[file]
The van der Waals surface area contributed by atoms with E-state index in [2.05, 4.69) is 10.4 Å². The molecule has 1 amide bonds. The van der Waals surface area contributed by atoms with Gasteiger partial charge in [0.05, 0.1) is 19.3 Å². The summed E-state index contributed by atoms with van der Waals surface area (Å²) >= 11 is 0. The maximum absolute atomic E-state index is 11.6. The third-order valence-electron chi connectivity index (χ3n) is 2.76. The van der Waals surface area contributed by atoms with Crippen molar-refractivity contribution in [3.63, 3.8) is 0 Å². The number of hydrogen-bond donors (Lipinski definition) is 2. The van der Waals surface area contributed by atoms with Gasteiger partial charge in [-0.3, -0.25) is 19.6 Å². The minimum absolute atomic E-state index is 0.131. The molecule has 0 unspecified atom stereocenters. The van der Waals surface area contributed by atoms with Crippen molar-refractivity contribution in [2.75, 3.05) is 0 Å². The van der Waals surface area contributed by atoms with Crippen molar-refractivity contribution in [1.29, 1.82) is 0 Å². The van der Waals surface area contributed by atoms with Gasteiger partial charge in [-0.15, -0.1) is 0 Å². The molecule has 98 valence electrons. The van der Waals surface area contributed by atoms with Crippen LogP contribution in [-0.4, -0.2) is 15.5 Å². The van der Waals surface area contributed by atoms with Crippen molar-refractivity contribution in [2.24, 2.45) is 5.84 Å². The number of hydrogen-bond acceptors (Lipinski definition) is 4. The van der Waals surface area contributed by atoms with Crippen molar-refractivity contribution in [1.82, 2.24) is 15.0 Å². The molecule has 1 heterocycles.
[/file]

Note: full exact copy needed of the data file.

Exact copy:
The van der Waals surface area contributed by atoms with E-state index in [2.05, 4.69) is 10.4 Å². The molecule has 1 amide bonds. The van der Waals surface area contributed by atoms with Gasteiger partial charge in [0.05, 0.1) is 19.3 Å². The summed E-state index contributed by atoms with van der Waals surface area (Å²) >= 11 is 0. The maximum absolute atomic E-state index is 11.6. The third-order valence-electron chi connectivity index (χ3n) is 2.76. The van der Waals surface area contributed by atoms with Crippen molar-refractivity contribution in [3.63, 3.8) is 0 Å². The number of hydrogen-bond donors (Lipinski definition) is 2. The van der Waals surface area contributed by atoms with Gasteiger partial charge in [-0.3, -0.25) is 19.6 Å². The minimum absolute atomic E-state index is 0.131. The molecule has 0 unspecified atom stereocenters. The van der Waals surface area contributed by atoms with Crippen molar-refractivity contribution in [2.75, 3.05) is 0 Å². The van der Waals surface area contributed by atoms with Crippen molar-refractivity contribution in [1.29, 1.82) is 0 Å². The van der Waals surface area contributed by atoms with Gasteiger partial charge in [-0.15, -0.1) is 0 Å². The molecule has 98 valence electrons. The van der Waals surface area contributed by atoms with Crippen LogP contribution in [-0.4, -0.2) is 15.5 Å². The van der Waals surface area contributed by atoms with Crippen molar-refractivity contribution in [2.24, 2.45) is 5.84 Å². The number of hydrogen-bond acceptors (Lipinski definition) is 4. The van der Waals surface area contributed by atoms with Crippen molar-refractivity contribution in [1.82, 2.24) is 15.0 Å². The molecule has 1 heterocycles.